Airlines Struggle with Rules Created to Minimize “Flightmares”
With the uptick in domestic air travel, airlines are facing ever-increasing lawsuits and being deemed liable for actions against passengers. The challenge in each occurrence is determining who is at fault.
U.S. domestic passenger travel has been trending upward for the past two years, with 630 million departures in 2010 according to the Bureau of Transportation Statistics. With the uptick, airlines are facing ever-increasing lawsuits and being deemed liable for actions against passengers. Passenger complaints cover a wide range including lost luggage, cancelled flights, passenger discrimination, food poisoning, inhumane treatment, excessive flight delays, and rude treatment by flight attendants. The challenge in each occurrence is determining who is at fault.
Rules and Regulations
The Federal Aviation Regulations, or FARs, are rules prescribed by the FAA that govern all U.S. aviation activity, including pilot training, airplane design, hot-air ballooning, ultra-light aircraft, and model rocket launches. The rules are designed to promote aviation safety for airline personnel, passengers, and the general public. They also serve to protect the national security of the U.S.
The Airline Passengers’ Bill of Rights, developed in response to several high-profile events in which passengers were held on flights for exorbitant amounts of time, places a limit on tarmac delays for domestic flights. As of April 29, 2010, airlines are subject to a $27,500 per-passenger fine for delays that are longer than three hours. In 2011, international flights were added to the list for delays of four hours or more.
The tarmac rule came into focus recently when a potent storm system hit the U.S. Northeast on Oct. 29, 2011, causing 23 flights to be diverted to Bradley International Airport in Hartford, Conn., including six New York-bound JetBlue Airways flights. Despite warnings issued up and down the seaboard preceding the storm, airlines continued flying as scheduled until the storm hit. Passengers became stranded in their planes on the tarmac and were alleged to have been subjected to deplorable conditions for more than seven hours. In this scenario, who is to blame and what duty is owed to the passengers?
A lawsuit was filed in U.S. District Court for the Northern District of New York seeking class-action status on behalf of the U.S. residents onboard the JetBlue flights that day. It alleges that passengers were subjected to intolerable and inhumane conditions including rolling blackouts; malfunctioning toilets that backed up and would not flush; and a lack of potable water and food. The lawsuit also alleges violations of New York’s Unfair and Deceptive Trade Practices Act; false imprisonment; negligence and negligence per se; and negligent infliction of emotional distress. It seeks declaratory and injunctive relief on behalf of the plaintiffs and all members of the proposed class.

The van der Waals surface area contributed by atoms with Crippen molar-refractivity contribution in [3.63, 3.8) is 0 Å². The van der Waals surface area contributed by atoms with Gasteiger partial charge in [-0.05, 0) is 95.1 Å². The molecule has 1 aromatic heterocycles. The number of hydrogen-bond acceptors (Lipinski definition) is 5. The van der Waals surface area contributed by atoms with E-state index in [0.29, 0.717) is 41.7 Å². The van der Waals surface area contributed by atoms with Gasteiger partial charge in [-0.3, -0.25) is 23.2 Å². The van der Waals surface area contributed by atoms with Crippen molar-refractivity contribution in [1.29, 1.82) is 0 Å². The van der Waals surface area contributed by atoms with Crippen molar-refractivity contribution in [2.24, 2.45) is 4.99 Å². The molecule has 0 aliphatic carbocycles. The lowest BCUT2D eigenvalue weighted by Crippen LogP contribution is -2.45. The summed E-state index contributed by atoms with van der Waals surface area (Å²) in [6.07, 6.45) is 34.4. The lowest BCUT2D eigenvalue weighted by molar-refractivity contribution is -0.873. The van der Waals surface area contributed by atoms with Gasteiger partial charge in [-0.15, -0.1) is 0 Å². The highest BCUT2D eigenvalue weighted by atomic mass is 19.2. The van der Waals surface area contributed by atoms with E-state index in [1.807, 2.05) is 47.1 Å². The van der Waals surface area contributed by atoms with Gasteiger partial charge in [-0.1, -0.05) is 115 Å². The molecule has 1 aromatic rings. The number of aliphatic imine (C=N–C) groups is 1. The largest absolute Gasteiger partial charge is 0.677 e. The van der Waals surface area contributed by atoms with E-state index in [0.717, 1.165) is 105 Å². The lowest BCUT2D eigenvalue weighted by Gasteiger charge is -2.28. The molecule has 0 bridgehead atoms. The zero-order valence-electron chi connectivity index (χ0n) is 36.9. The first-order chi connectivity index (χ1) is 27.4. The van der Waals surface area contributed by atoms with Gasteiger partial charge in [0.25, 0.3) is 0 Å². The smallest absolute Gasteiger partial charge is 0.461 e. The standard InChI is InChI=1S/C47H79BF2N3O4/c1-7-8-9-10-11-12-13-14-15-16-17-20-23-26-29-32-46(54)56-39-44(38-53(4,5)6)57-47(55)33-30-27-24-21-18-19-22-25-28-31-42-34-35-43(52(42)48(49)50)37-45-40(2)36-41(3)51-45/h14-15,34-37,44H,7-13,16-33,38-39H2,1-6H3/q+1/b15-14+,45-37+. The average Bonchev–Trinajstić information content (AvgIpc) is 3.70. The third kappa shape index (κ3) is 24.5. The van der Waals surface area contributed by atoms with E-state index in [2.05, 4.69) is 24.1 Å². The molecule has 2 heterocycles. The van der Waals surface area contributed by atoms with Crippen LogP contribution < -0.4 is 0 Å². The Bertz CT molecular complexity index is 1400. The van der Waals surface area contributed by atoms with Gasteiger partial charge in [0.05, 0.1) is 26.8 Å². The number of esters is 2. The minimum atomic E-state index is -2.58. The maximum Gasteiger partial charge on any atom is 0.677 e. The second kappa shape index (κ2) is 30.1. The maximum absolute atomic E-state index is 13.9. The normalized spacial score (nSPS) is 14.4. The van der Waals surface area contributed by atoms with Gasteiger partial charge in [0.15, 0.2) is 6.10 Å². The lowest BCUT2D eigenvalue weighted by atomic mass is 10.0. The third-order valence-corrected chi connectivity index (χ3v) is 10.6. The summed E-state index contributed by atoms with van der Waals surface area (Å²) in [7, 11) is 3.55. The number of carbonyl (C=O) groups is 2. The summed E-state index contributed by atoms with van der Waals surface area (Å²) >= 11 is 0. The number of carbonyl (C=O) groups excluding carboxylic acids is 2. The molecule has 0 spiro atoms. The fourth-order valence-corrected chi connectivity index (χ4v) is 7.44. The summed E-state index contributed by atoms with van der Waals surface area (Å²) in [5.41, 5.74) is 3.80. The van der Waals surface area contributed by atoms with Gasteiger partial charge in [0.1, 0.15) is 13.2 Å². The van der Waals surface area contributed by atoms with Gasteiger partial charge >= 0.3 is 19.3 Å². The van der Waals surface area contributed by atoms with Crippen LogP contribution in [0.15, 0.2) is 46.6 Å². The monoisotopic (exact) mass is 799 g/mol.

The lawsuit was filed by the firm Parker Waichman LLP. Jordan L. Chaikin, a partner at the firm and the lawyer who filed the suit, stated that there are about 500-800 in the class who are identifiable to get certified with class-action status.
“While the fines levied upon the airlines for this egregious behavior are a step in the right direction in holding the airlines responsible for their actions and treatment of passengers, the passengers are not receiving any compensation for the damages suffered from the airline’s breach of duties owed or their breach of the implied covenant or breach of the good faith covenant,” says Chaikin.
While JetBlue has filed a motion to dismiss by citing that federal regulations and laws pre-empt state laws, Chaikin states that federal regulations only apply to “rates, routes, or services.” Chaikin’s firm is in the process of amending the complaint to exclude any allegations that may be pre-empted by federal regulations or the FAA. “The damages that those represented by the lawsuit sustained must be compensated by JetBlue,” says Chaikin. “Jetblue is the only responsible party for these damages.”